Echidna Media Organization project S.N.A.L. (emo_snal) wrote,
Echidna Media Organization project S.N.A.L.

A Rather Duct-Taped-Together Profile

   So I've been taking this "narrative journalism" class taught by southern california journalist of some repute Gustavo Arellano. For one of our assignments we had to do a profile on someone. El profesor said our subject didn't have to be newsworthy, they could be just important to us, but to me that sounded like a cheap cop out and I wanted to go for gold. And of course a profile of a doctor straining to deal with the overburdened undersupported conditions of coronavirus in Venezuela would probably be quite acceptable but doing my own fiancee also seemed like a cop out. But there's one celebrity I've been hearing about around here (not counting the former sports star who was insulted that I didn't recognize his name), Australian travel show presenter Catriona Rowntree (pronounced "Catrina" -- I don't know why Australians have to spell things so strangely)
   I had first become aware of her almost exactly a year ago when she was the celebrity host of the launch of a major conservation project that had its launch event immediately prior to lockdown, she's apparently a household name in Australia for her travel show. Being, you know, rather interested in travel, I proceeded to look up what clips of her show are on youtube and found, at least as far as I can gather from the clips on youtube, her show seems to be entirely show-length infomercials talking up specific tour packages or cruises. I wasnt' really terribly impressed but at least she's a local celebrity, involved in travel, and appears to live in the area -- Stavros among my new coworkers actually has hives on her property.

   So I googled around for a contact for her, messaged her public figure profile on facebag, surprisingly got a response from her asking me to contact "Jo" to sort it out, and then realized that "jo" was an email address listed on that profile, so I emailed her. A day or two went by. Then, as I was walking across the open field between my house and my village's main street to attend an editorial meeting of the local monthly newsletter, my phone dinged with a new email -- Jo writing back to say that I could interview Catriona by phone at 10:00 on the 22nd. The profile was DUE on the 22nd and thus that wouldn't work for this assignment, but I figured I'd come this far I might as well go through with it, maybe I could write a profile and sling it to an Australian travel magazine or something. Then I walked into the editorial meeting and immediately one of the editors was asking if I could possibly do a profile on a resident, an olympic* equestrian, who was moving away next week (* chosen for the 1980s Olympics which Australia boycotted). Why yes, yes I could do that. And so I did: Chris Smith Rides Into the Sunset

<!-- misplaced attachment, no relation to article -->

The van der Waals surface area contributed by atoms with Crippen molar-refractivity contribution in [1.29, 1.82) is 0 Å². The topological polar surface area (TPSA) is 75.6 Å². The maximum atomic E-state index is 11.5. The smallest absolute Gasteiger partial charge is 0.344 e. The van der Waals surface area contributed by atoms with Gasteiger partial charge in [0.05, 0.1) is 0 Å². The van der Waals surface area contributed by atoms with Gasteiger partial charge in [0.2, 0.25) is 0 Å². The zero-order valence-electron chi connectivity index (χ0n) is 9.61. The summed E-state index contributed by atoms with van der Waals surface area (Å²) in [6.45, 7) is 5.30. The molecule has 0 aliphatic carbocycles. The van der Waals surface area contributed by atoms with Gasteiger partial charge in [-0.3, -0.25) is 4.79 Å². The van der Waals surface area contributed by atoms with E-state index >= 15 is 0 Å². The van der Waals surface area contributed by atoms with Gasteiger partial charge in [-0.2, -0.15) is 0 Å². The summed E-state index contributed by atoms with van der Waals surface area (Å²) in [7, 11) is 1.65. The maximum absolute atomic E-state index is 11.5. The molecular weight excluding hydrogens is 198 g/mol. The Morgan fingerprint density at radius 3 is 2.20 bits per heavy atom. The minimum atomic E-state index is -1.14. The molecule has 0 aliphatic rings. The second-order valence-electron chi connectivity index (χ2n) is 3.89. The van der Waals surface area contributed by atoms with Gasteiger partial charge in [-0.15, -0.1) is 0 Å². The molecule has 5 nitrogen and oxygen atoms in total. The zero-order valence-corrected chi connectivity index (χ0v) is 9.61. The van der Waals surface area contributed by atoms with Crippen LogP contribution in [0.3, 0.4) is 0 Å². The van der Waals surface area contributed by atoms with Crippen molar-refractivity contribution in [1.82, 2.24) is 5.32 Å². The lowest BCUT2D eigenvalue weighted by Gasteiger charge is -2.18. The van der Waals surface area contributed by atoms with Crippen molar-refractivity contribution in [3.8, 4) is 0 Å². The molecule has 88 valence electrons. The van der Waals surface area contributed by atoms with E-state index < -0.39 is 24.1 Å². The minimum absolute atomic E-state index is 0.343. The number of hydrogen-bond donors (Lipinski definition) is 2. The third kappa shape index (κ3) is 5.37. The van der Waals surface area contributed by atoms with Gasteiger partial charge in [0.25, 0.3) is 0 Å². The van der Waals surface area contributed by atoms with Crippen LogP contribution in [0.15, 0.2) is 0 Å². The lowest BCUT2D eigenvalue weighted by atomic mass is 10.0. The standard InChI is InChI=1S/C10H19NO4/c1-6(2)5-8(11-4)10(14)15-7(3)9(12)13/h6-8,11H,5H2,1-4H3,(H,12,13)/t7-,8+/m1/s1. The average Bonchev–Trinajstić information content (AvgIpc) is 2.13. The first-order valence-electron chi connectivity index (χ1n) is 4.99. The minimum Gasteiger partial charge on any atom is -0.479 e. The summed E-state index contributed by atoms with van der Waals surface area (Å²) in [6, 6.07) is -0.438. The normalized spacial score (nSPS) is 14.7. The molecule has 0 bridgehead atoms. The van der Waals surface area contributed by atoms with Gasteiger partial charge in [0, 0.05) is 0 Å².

To interview Chris Smith and his neighbors I used a simple voice recording app on my phone and that worked well. But that app wouldn't record a phone call. Interviewing Catriona would be by phone, so I downloaded and tested FIVE different purported call recording apps and not one of them would record a caller (they'd just record my voice and periods of silence). And somewhere in this my phone developed a problem where callers couldn't hear me clearly if I was on speakerphone. So now even if I were to take pen and paper notes I'd have to do it while uncomfortably propping my phone against my ear. I had a recording program on my computer I'd used for recording the podcast but that wouldn't work without speakerphone either AND my computer crashes every twenty minutes.
   So the totally duct-taped-together hare-brained solution I came up with in the end was plugging my computer's external speakers into my phone so while I was speaking into the handset in non-speaker-mode it was coming out loud enough from the speakers that audible could pick it up, and I just had to hope against hope the computer wouldn't crash during the interview.

   I called her manager at 9:55 as instructed but it turned out Catriona had forgotten and was unavailable, but she was available at noon. Well okay, even though this was already a bit of a clusterfuck and it would mean not coming into work at all (it was a day I would have worked, and I was going to come in at noon after interviewing her at ten), I figured I'd come this far.

   So I got her on the phone at noon, she would talk to me while driving somewhere that would take fifteen to 20 minutes.